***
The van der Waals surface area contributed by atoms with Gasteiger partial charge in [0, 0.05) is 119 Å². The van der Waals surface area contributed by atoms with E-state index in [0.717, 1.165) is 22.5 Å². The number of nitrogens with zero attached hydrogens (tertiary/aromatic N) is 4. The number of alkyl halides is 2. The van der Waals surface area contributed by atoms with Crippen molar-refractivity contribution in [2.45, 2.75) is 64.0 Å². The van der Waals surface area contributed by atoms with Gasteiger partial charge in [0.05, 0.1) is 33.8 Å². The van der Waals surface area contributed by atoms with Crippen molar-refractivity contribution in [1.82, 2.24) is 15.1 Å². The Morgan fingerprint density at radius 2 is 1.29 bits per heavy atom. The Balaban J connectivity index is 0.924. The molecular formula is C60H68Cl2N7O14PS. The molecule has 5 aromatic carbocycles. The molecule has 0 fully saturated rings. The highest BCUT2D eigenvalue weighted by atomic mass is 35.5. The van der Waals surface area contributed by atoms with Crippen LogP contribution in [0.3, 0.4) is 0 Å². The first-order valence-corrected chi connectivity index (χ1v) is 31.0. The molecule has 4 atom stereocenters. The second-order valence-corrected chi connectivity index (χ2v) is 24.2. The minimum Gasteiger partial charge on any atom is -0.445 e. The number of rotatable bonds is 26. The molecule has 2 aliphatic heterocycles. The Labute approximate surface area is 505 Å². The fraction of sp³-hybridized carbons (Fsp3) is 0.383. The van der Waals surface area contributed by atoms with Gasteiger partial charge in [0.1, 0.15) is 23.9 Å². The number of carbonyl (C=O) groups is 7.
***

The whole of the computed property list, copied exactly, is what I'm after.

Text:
The van der Waals surface area contributed by atoms with Gasteiger partial charge in [0, 0.05) is 119 Å². The van der Waals surface area contributed by atoms with E-state index in [0.717, 1.165) is 22.5 Å². The number of nitrogens with zero attached hydrogens (tertiary/aromatic N) is 4. The number of alkyl halides is 2. The van der Waals surface area contributed by atoms with Crippen molar-refractivity contribution in [2.45, 2.75) is 64.0 Å². The van der Waals surface area contributed by atoms with Gasteiger partial charge in [0.05, 0.1) is 33.8 Å². The van der Waals surface area contributed by atoms with Crippen molar-refractivity contribution in [1.82, 2.24) is 15.1 Å². The Morgan fingerprint density at radius 2 is 1.29 bits per heavy atom. The Balaban J connectivity index is 0.924. The molecular formula is C60H68Cl2N7O14PS. The molecule has 5 aromatic carbocycles. The molecule has 0 fully saturated rings. The highest BCUT2D eigenvalue weighted by atomic mass is 35.5. The van der Waals surface area contributed by atoms with Crippen LogP contribution in [0.3, 0.4) is 0 Å². The first-order valence-corrected chi connectivity index (χ1v) is 31.0. The molecule has 4 atom stereocenters. The second-order valence-corrected chi connectivity index (χ2v) is 24.2. The minimum Gasteiger partial charge on any atom is -0.445 e. The number of rotatable bonds is 26. The molecule has 2 aliphatic heterocycles. The Labute approximate surface area is 505 Å². The fraction of sp³-hybridized carbons (Fsp3) is 0.383. The van der Waals surface area contributed by atoms with Gasteiger partial charge in [0.1, 0.15) is 23.9 Å². The number of carbonyl (C=O) groups is 7.